The "Ripley's Believe It or Not!" comic strip has been a beloved staple of newspaper funny pages across the country since 1918. And, "believe it or not" (see what we did there?), the new artist behind this august institution is none other than Orlando artist Kieran Castaño. Castaño is known around these parts for his poignant and oft-political paintings, but his pen-and-ink illustration style is a perfect fit for bringing the esoteric factoids of Ripley's to vivid life. Orlando Weekly is proud to be running these strips in our print edition starting with this issue, and you can definitely believe that.
Were you a fan of the comic growing up?
I was! Actually, my introduction to illustrations and everything weird was Ripley's. When I was a kid, my parents were the maid and groundskeeper to many wealthy people in Westchester, New York. For a few years of my life, we lived in one of these mansions. One day I went looking in the library, hoping to find anything with pictures in it, and lo and behold, I found the first edition of Ripley's book. I will forever have the memory of opening the yellow book with the marching Chinese men on the cover, and sitting there for hours reading the unbelievable.
Tell me about the discipline you've developed to do this on such a regular, repeating basis,
So, it's 22 drawings per week that I have to divide up into six dailies (three a panel) and one Sunday (four a panel). My deadline for the week is on Thursday, so I can't just draw one a day and submit it. I think that would be harder than how I get it done now. This is what my week looks like: Monday, I look at the comic facts spreadsheet where the wonderful editors at Ripley's have posted about 22 or more facts. I spend the day diving into each fact and thinking of which three will go well together on a panel, and which four I want to color on a Sunday. Tuesday, I start looking for reference images and start sketching out my panels. Wednesday, is for inking, and so is the top half of Thursday. I've gotten a lot quicker with the editing part of it, so usually I just spend a few hours Thursday night on Photoshop before I submit. Boom, that's it and I have my weekend!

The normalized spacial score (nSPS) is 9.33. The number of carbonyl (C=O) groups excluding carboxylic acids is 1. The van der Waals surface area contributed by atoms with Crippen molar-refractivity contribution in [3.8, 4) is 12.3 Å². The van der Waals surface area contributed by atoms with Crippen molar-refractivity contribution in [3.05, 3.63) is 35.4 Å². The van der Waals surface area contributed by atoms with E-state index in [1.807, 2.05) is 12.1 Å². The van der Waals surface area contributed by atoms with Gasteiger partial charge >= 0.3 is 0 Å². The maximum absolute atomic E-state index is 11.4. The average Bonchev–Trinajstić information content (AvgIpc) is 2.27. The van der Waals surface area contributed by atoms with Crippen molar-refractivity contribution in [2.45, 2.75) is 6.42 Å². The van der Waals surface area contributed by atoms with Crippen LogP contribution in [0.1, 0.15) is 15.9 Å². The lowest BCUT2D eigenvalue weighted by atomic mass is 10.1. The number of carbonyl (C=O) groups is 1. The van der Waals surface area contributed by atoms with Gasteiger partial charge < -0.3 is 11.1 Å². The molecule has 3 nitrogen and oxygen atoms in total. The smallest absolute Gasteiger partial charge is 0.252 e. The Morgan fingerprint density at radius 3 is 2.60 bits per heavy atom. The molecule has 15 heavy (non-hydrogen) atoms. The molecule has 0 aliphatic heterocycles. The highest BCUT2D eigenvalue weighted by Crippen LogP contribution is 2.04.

When I first started, I had a hard time getting my routine down and thought that I was going to burn out in about two months, but something clicked and now it doesn't even feel like I'm pumping out a cartoon everyday of the week.
What tools do you use to create a typical strip?
The tools that I use are simple: stipple paper and a collection of different tip-sized black pens. I've used Microns and fountain pens, but lately I've really been into using Fudenosuke brush pens (by Tombow) because of the range of line weight I get with a simple pen without having to switch to another. It gets old having to stop every other second! After the physical supplies, I also have to use Photoshop to clean up my panels. But yeah, we keep the comic as close to the original as we can, and that includes not going digital!
What's one of your favorite subjects covered in the strip thus far?
So many good ones to choose from. I've kinda turned into that guy that just tells you a random fact about anything when you weren't even asking for a fun fact, but hey, somebody's gotta do it. How else are we gonna win at trivia night? I think my favorite will have to be animal facts, especially bat facts. I love bats, so I've been lucky enough to draw them about three or four times this year. Did you know that bats French-kiss? Or that the smallest and cutest thing you'll ever see is the bumblebee bat? Well, now you do.
What newspaper comics artists have influenced you?
To be honest, I can't say that a particular newspaper comic comes to mind other than "Peanuts" and "Garfield." My influences are more from magazines and independent comics. Art Spiegelman's work for Wacky Packages and Garbage Pail Kids. Justin Green's Binky Brown. Robert Crumb's heavily detailed portraits. Any of Daniel Clowes' work. The many contributors to Mad Magazine. Vintage horror film posters ... oh, and I should probably say Robert Ripley!